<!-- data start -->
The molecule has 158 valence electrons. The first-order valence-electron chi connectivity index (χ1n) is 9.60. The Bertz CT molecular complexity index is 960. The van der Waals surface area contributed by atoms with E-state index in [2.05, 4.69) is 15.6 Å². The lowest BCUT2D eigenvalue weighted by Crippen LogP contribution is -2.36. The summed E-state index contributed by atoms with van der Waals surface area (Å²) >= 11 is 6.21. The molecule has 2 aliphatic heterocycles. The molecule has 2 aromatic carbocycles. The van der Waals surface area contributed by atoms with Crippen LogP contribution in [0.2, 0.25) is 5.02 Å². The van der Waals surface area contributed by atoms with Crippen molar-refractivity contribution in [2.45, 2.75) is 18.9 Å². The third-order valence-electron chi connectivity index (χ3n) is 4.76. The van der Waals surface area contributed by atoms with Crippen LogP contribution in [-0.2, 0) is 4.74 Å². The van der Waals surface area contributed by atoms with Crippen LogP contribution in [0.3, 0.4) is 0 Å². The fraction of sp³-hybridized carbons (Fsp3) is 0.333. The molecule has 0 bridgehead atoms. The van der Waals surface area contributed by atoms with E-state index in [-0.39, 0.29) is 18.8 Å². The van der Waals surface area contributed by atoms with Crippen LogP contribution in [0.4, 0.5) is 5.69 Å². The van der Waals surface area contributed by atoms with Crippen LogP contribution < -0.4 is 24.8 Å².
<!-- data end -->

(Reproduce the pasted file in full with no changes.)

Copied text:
The molecule has 158 valence electrons. The first-order valence-electron chi connectivity index (χ1n) is 9.60. The Bertz CT molecular complexity index is 960. The van der Waals surface area contributed by atoms with E-state index in [2.05, 4.69) is 15.6 Å². The lowest BCUT2D eigenvalue weighted by Crippen LogP contribution is -2.36. The summed E-state index contributed by atoms with van der Waals surface area (Å²) >= 11 is 6.21. The molecule has 2 aliphatic heterocycles. The molecule has 2 aromatic carbocycles. The van der Waals surface area contributed by atoms with Crippen LogP contribution in [0.2, 0.25) is 5.02 Å². The van der Waals surface area contributed by atoms with Crippen molar-refractivity contribution in [2.45, 2.75) is 18.9 Å². The third-order valence-electron chi connectivity index (χ3n) is 4.76. The van der Waals surface area contributed by atoms with Crippen LogP contribution in [-0.2, 0) is 4.74 Å². The van der Waals surface area contributed by atoms with Crippen LogP contribution in [0.3, 0.4) is 0 Å². The fraction of sp³-hybridized carbons (Fsp3) is 0.333. The molecule has 0 bridgehead atoms. The van der Waals surface area contributed by atoms with E-state index in [-0.39, 0.29) is 18.8 Å². The van der Waals surface area contributed by atoms with Crippen LogP contribution in [0.4, 0.5) is 5.69 Å². The van der Waals surface area contributed by atoms with Crippen LogP contribution < -0.4 is 24.8 Å².